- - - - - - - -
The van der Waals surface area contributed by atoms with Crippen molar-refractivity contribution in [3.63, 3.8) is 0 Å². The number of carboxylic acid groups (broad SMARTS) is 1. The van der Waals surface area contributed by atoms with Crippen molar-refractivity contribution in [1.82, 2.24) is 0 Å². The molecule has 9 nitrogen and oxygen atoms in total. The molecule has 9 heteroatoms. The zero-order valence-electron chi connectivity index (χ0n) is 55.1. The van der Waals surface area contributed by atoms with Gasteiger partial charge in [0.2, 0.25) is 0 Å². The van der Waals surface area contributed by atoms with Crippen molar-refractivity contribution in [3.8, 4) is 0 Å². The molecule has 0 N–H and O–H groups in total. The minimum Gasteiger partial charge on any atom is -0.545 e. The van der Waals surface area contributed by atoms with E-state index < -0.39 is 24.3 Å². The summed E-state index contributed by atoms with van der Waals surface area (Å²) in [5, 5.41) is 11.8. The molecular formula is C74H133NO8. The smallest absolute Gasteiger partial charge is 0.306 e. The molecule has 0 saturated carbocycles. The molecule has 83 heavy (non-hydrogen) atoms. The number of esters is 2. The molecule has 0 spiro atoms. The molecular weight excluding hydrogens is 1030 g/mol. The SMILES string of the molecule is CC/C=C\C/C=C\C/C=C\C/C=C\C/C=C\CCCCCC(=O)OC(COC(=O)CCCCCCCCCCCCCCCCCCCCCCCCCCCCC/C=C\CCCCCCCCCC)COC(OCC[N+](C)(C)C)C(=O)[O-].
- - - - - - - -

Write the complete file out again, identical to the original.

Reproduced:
The van der Waals surface area contributed by atoms with Crippen molar-refractivity contribution in [3.63, 3.8) is 0 Å². The number of carboxylic acid groups (broad SMARTS) is 1. The van der Waals surface area contributed by atoms with Crippen molar-refractivity contribution in [1.82, 2.24) is 0 Å². The molecule has 9 nitrogen and oxygen atoms in total. The molecule has 9 heteroatoms. The zero-order valence-electron chi connectivity index (χ0n) is 55.1. The van der Waals surface area contributed by atoms with Gasteiger partial charge in [0.2, 0.25) is 0 Å². The van der Waals surface area contributed by atoms with Crippen molar-refractivity contribution in [3.8, 4) is 0 Å². The molecule has 0 N–H and O–H groups in total. The minimum Gasteiger partial charge on any atom is -0.545 e. The van der Waals surface area contributed by atoms with E-state index < -0.39 is 24.3 Å². The summed E-state index contributed by atoms with van der Waals surface area (Å²) in [5, 5.41) is 11.8. The molecular formula is C74H133NO8. The smallest absolute Gasteiger partial charge is 0.306 e. The molecule has 0 saturated carbocycles. The molecule has 83 heavy (non-hydrogen) atoms. The number of esters is 2. The molecule has 0 spiro atoms. The molecular weight excluding hydrogens is 1030 g/mol. The SMILES string of the molecule is CC/C=C\C/C=C\C/C=C\C/C=C\C/C=C\CCCCCC(=O)OC(COC(=O)CCCCCCCCCCCCCCCCCCCCCCCCCCCCC/C=C\CCCCCCCCCC)COC(OCC[N+](C)(C)C)C(=O)[O-].